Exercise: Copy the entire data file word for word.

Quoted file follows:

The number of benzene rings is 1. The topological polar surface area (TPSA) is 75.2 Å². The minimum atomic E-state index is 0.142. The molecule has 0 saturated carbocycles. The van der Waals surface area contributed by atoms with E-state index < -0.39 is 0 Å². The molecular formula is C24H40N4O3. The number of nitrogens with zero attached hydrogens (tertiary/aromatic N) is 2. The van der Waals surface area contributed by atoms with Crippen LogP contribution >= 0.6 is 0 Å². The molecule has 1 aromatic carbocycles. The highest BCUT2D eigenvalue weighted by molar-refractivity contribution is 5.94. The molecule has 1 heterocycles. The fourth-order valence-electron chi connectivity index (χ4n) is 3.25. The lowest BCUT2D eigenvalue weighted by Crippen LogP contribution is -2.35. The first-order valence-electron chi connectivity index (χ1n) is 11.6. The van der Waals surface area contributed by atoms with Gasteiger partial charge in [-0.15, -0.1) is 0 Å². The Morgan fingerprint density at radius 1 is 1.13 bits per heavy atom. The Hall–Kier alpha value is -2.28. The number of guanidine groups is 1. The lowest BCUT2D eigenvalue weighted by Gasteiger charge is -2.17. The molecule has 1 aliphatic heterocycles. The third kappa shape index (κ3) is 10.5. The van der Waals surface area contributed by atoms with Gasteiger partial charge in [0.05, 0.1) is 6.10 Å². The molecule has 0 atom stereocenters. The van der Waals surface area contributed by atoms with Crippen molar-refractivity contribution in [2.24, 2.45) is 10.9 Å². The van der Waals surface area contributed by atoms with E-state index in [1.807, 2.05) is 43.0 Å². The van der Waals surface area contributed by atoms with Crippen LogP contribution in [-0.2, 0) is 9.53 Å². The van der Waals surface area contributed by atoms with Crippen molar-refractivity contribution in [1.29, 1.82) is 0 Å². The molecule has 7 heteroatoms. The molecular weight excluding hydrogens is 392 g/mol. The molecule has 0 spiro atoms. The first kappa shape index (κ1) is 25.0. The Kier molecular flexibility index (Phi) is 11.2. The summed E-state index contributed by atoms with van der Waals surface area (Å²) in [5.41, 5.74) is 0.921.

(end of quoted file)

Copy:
The number of benzene rings is 1. The topological polar surface area (TPSA) is 75.2 Å². The minimum atomic E-state index is 0.142. The molecule has 0 saturated carbocycles. The van der Waals surface area contributed by atoms with E-state index < -0.39 is 0 Å². The molecular formula is C24H40N4O3. The number of nitrogens with zero attached hydrogens (tertiary/aromatic N) is 2. The van der Waals surface area contributed by atoms with Crippen LogP contribution >= 0.6 is 0 Å². The molecule has 1 aromatic carbocycles. The highest BCUT2D eigenvalue weighted by molar-refractivity contribution is 5.94. The molecule has 1 heterocycles. The fourth-order valence-electron chi connectivity index (χ4n) is 3.25. The lowest BCUT2D eigenvalue weighted by Crippen LogP contribution is -2.35. The first-order valence-electron chi connectivity index (χ1n) is 11.6. The van der Waals surface area contributed by atoms with Gasteiger partial charge in [-0.15, -0.1) is 0 Å². The Morgan fingerprint density at radius 1 is 1.13 bits per heavy atom. The Hall–Kier alpha value is -2.28. The number of guanidine groups is 1. The lowest BCUT2D eigenvalue weighted by Gasteiger charge is -2.17. The molecule has 1 aliphatic heterocycles. The third kappa shape index (κ3) is 10.5. The van der Waals surface area contributed by atoms with Gasteiger partial charge in [0.05, 0.1) is 6.10 Å². The molecule has 0 atom stereocenters. The van der Waals surface area contributed by atoms with Crippen molar-refractivity contribution in [2.24, 2.45) is 10.9 Å². The van der Waals surface area contributed by atoms with E-state index in [1.807, 2.05) is 43.0 Å². The van der Waals surface area contributed by atoms with Crippen LogP contribution in [-0.2, 0) is 9.53 Å². The van der Waals surface area contributed by atoms with Crippen molar-refractivity contribution in [1.29, 1.82) is 0 Å². The molecule has 7 heteroatoms. The molecular weight excluding hydrogens is 392 g/mol. The molecule has 0 spiro atoms. The first kappa shape index (κ1) is 25.0. The Kier molecular flexibility index (Phi) is 11.2. The summed E-state index contributed by atoms with van der Waals surface area (Å²) in [5.41, 5.74) is 0.921.